The Depiction Of Ophelia's Madness

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There are two approaches to what madness is: delusion and the behaviors that arise from it, and true knowledge that is merely beyond the comprehension of others. In Hamlet, madness plays a key role in the story, and while Hamlet’s madness is, for the most part, the focus of the play – he is after all the title character – Ophelia's sudden descent into madness is an interesting event. Ophelia’s madness shows itself through the perspective of others, but through her own words, she actually shows herself and her actions to be sane. Depictions of Ophelia’s madness and mad actions come from other characters’ accounts, as well as the transcriber, the editor, and even Shakespeare himself. In act 4, a Gentleman first describes Ophelia as “importunate,…show more content…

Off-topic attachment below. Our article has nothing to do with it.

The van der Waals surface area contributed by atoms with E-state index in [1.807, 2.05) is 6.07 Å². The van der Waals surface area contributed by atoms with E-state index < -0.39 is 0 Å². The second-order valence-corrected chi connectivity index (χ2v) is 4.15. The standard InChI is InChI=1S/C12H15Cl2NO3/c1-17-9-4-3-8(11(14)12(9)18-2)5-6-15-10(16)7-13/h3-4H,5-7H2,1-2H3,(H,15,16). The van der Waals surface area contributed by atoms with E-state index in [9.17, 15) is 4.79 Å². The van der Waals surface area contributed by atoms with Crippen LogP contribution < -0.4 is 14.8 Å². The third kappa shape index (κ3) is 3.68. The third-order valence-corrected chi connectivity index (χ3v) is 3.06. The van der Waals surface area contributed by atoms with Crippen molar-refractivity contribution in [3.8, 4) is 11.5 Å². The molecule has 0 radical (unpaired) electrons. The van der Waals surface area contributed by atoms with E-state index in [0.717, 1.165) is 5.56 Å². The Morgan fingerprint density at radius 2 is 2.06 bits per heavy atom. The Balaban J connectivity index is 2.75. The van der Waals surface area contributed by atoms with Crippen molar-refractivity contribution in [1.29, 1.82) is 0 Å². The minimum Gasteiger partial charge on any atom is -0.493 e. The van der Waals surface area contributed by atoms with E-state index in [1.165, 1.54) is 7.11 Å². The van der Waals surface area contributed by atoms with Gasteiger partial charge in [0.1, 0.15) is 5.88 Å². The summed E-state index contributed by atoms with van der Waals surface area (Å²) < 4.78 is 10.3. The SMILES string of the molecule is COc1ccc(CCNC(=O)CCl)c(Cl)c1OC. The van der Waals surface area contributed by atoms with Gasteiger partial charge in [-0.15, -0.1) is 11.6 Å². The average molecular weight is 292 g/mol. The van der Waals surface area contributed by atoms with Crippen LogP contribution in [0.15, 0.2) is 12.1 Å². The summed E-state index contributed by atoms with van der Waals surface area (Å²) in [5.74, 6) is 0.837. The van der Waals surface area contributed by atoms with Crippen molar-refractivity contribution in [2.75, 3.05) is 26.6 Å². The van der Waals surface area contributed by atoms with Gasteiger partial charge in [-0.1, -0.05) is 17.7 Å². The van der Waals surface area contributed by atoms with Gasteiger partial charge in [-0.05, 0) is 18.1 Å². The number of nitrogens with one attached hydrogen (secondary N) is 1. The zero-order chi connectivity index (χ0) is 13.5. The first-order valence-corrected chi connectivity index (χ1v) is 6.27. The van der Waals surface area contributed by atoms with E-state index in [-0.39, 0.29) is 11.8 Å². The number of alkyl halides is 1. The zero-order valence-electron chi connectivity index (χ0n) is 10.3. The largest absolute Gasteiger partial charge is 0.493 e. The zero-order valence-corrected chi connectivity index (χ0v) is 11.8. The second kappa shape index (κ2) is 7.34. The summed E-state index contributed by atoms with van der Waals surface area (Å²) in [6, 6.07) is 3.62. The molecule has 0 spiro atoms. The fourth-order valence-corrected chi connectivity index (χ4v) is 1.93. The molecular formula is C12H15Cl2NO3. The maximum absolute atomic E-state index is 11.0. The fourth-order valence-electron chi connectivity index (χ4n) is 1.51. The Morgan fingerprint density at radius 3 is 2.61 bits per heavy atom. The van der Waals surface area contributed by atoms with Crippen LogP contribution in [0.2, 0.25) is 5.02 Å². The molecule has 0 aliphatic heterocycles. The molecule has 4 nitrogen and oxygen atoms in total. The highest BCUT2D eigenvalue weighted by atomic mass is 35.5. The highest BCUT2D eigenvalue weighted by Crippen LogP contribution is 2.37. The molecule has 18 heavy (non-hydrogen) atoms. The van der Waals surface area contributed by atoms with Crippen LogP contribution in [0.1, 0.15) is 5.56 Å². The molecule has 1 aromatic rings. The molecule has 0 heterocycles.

Ophelia’s first song compares love to a devoted religious pilgrim (4.5.28-31) and later uses personification to describe the end, the “death,” of love (4.5.34-37, 41, 43-45). The song uses a melodic rhythm as well as extensive nature diction and imagery to convey a sense of innocence regarding love, and pure sorrow regarding its loss. Her second song approaches the subject more directly in response to Claudius’ misinterpretation of her words. This song uses a form of less poetic diction and structure to give the song a more personal and story-like tone, and convey a more crude aspect of love and betrayal (4.5.53-60, 63-71). The two songs may seem unrelated, but they depict similar stories of a devoted love which is later broken, a metaphor for her relationship with Hamlet, and attempt to convey her knowledge and emotions to everyone. Ophelia’s third song is much different from the other two, but it connects through their shared intention to convey her emotional state and knowledge. The song uses almost entirely death related diction and imagery and a disconnected tone to display her sorrow/depressed/apathetic? emotional state at the loss of love: “will he not come again? … No, no, he is dead. / Go to thy deathbed. / He never will come again” (4.5.213-217). These songs relay Ophelia’s reasoning for her actions and the reasonable change in her emotional state as a result. She uses different means in each song to do this, but they clearly display a rational and coherent connection and train of

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